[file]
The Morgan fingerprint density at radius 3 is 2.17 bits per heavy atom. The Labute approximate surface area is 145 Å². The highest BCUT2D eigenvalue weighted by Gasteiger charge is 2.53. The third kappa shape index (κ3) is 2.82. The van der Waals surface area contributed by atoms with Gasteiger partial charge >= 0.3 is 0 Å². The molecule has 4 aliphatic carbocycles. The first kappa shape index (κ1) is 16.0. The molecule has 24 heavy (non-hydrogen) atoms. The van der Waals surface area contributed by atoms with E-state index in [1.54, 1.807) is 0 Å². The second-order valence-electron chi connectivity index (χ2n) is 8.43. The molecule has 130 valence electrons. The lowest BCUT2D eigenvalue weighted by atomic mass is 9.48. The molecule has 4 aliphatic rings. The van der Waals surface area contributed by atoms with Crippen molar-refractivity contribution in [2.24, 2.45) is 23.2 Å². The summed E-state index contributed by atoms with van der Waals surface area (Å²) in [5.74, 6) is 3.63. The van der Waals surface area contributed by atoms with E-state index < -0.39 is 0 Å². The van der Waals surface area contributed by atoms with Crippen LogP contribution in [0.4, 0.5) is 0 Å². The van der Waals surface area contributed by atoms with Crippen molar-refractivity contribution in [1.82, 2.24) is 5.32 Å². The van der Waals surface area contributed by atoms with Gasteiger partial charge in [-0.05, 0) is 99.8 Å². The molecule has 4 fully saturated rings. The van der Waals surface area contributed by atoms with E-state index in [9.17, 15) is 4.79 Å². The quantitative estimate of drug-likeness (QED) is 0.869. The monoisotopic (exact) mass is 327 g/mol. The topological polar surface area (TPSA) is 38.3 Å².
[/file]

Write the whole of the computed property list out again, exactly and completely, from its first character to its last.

The Morgan fingerprint density at radius 3 is 2.17 bits per heavy atom. The Labute approximate surface area is 145 Å². The highest BCUT2D eigenvalue weighted by Gasteiger charge is 2.53. The third kappa shape index (κ3) is 2.82. The van der Waals surface area contributed by atoms with Gasteiger partial charge >= 0.3 is 0 Å². The molecule has 4 aliphatic carbocycles. The first kappa shape index (κ1) is 16.0. The molecule has 24 heavy (non-hydrogen) atoms. The van der Waals surface area contributed by atoms with E-state index in [1.54, 1.807) is 0 Å². The second-order valence-electron chi connectivity index (χ2n) is 8.43. The molecule has 130 valence electrons. The lowest BCUT2D eigenvalue weighted by atomic mass is 9.48. The molecule has 4 aliphatic rings. The van der Waals surface area contributed by atoms with Crippen molar-refractivity contribution in [2.24, 2.45) is 23.2 Å². The summed E-state index contributed by atoms with van der Waals surface area (Å²) in [5.74, 6) is 3.63. The van der Waals surface area contributed by atoms with E-state index < -0.39 is 0 Å². The van der Waals surface area contributed by atoms with Crippen LogP contribution in [0.4, 0.5) is 0 Å². The van der Waals surface area contributed by atoms with Crippen molar-refractivity contribution in [1.82, 2.24) is 5.32 Å². The van der Waals surface area contributed by atoms with Gasteiger partial charge in [-0.05, 0) is 99.8 Å². The molecule has 4 fully saturated rings. The van der Waals surface area contributed by atoms with E-state index in [9.17, 15) is 4.79 Å². The quantitative estimate of drug-likeness (QED) is 0.869. The monoisotopic (exact) mass is 327 g/mol. The topological polar surface area (TPSA) is 38.3 Å².